America has responded boldly to the challenges of every past era. In the face of the head-spinning changes of the Industrial Revolution, starting in the 1870s, the United States introduced universal education to millions of Americans leaving farms for cities to work in burgeoning industrial and white-collar sectors. Around the same period, the United States instituted a progressive tax code, which taxed higher incomes at higher rates than lower incomes and helped to reduce income inequality. The GI Bill educated millions of returning World War II veterans and paved the way for the post-war economic boom of the 1950s. The government, through Cold War military investment in science and research, put a man on the moon and invested in the internet. America continues to be the global leader in technology to this day because of the investments we made at critical moments in history.
We built a great country once, and we surely could build on that foundation once more. Here is a call to action for 2018, a way to respond to the challenges of our era: educate, innovate, and thrive—together:
Unleash the secret education weapon to upgrade workers’ skills
Hiding in plain sight, our community colleges are doing heroic work, in particular by educating the 70 percent of Americans without bachelor’s degrees who are particularly vulnerable to the changing winds of a global, skills-based economy. These schools are generally low-cost—only $46 per unit in California. They are already established in every corner of the country—in urban, suburban, and rural areas—with built-in relationships with local communities, businesses, and labor unions.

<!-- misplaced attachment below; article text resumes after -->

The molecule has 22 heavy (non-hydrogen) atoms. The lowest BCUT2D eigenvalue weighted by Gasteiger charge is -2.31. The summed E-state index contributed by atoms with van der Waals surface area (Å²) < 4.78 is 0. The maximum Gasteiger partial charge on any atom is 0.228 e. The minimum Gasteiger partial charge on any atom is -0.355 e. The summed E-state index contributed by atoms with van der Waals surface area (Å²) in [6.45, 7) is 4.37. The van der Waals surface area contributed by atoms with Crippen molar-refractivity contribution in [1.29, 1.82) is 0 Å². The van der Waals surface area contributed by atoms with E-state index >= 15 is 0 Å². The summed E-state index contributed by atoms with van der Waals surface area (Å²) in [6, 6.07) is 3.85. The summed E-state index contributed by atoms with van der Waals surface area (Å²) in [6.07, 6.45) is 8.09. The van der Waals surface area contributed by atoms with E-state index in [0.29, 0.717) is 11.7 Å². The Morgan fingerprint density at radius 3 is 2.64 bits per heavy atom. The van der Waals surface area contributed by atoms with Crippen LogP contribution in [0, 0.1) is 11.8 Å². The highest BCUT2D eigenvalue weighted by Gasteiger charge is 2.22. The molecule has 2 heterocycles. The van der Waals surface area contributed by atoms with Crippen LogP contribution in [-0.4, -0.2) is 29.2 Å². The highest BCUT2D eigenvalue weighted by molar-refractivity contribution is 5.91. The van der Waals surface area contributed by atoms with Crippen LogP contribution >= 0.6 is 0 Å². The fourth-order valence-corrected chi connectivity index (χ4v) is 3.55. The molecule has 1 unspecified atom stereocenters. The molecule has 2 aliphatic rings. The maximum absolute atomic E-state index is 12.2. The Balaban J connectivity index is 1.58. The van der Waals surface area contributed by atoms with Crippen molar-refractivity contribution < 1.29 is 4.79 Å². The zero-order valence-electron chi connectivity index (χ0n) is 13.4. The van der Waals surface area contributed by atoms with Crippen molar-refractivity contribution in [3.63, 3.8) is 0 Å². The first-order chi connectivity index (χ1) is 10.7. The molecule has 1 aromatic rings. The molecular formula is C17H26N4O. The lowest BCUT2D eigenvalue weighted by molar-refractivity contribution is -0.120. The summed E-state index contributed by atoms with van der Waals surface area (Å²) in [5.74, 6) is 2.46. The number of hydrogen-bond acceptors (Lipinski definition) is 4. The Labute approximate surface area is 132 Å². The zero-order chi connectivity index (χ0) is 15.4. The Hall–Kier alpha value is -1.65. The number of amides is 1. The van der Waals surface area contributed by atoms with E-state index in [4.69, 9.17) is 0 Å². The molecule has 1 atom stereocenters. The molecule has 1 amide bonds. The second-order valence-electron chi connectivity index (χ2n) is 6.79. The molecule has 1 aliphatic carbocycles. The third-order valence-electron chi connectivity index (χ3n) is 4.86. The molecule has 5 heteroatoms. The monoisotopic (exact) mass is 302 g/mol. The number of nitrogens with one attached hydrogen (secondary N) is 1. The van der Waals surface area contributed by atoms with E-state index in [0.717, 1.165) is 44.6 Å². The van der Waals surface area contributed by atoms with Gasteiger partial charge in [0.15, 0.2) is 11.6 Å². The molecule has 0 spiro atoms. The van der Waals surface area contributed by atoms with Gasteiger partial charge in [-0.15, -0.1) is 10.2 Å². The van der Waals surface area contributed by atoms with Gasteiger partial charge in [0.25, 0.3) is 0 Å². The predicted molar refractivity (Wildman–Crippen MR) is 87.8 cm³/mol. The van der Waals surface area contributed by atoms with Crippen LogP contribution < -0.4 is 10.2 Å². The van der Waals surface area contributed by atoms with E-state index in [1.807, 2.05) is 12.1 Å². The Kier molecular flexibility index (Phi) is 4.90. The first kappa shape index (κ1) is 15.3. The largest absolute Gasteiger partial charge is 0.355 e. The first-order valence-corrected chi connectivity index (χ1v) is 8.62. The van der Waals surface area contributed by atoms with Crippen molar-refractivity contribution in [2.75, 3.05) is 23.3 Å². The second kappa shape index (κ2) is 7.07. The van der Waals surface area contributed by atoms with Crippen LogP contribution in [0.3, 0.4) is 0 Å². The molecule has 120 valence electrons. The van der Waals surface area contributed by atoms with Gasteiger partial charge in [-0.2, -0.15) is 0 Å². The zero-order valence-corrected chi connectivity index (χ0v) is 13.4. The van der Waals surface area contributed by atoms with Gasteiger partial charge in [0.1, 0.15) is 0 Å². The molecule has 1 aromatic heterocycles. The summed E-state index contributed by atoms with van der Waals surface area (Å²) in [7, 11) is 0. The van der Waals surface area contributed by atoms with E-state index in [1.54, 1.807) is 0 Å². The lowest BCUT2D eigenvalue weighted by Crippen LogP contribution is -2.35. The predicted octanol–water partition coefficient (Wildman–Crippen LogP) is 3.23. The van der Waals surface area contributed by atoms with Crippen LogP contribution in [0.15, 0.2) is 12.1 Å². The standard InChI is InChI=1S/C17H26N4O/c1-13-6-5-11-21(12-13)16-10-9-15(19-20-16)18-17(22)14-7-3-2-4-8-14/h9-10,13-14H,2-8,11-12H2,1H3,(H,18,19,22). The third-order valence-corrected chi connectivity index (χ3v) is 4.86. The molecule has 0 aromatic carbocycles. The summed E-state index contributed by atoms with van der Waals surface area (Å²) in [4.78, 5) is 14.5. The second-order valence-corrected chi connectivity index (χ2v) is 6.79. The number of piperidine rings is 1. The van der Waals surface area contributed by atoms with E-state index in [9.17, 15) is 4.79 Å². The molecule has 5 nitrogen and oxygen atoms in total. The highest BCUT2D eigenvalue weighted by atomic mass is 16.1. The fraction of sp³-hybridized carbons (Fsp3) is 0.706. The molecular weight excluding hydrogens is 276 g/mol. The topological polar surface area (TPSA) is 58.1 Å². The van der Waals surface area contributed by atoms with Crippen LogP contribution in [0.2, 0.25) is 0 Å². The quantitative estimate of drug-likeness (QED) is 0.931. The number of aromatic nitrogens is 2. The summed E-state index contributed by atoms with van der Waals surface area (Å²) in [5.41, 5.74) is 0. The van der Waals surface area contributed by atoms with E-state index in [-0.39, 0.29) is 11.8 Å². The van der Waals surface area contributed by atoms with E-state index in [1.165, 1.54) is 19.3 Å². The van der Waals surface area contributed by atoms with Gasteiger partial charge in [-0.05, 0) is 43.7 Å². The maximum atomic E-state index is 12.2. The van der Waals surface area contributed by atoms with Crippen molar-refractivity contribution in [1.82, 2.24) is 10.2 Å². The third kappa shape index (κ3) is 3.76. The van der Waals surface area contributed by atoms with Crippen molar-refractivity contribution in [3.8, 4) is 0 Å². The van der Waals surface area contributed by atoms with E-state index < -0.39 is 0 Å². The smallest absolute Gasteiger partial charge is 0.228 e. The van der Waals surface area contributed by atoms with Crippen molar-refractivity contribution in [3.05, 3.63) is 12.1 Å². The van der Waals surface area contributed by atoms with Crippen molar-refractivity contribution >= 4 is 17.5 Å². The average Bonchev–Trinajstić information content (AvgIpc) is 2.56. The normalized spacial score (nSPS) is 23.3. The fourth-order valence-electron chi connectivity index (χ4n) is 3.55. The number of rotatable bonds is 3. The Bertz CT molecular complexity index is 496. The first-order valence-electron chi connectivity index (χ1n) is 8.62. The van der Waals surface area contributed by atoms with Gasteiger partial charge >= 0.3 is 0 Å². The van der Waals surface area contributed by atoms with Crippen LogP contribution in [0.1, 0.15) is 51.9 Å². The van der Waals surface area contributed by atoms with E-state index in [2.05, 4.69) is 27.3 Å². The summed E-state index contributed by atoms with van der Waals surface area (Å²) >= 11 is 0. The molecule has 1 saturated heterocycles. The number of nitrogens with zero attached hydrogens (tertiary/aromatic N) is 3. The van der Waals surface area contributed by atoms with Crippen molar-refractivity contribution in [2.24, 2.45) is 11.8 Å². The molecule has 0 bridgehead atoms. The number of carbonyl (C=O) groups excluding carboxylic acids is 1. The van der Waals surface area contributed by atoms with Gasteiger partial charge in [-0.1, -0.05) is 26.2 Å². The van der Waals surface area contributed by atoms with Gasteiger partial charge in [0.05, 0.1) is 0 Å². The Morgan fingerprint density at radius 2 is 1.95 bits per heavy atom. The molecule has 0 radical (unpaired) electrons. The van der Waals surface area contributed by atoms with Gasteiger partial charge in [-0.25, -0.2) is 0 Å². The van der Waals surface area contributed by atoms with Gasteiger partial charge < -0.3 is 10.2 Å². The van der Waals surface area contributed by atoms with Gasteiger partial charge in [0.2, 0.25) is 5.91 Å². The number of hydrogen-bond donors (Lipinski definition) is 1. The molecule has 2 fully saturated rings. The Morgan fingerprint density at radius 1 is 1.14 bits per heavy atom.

Unfortunately, community colleges generally are not well-resourced and lack the cachet to attract large donations. However, there is already bipartisan support to make community college access universal. Both Democratic Governor of California Jerry Brown and Republican Governor of Tennessee Bill Haslan recently signed bills to make part of their state’s community colleges free for adults. With funding and technical assistance from government and philanthropy, these sleeping giants could be unleashed for worker training and lifelong learning.
Allow NASA to save lives and create jobs through innovation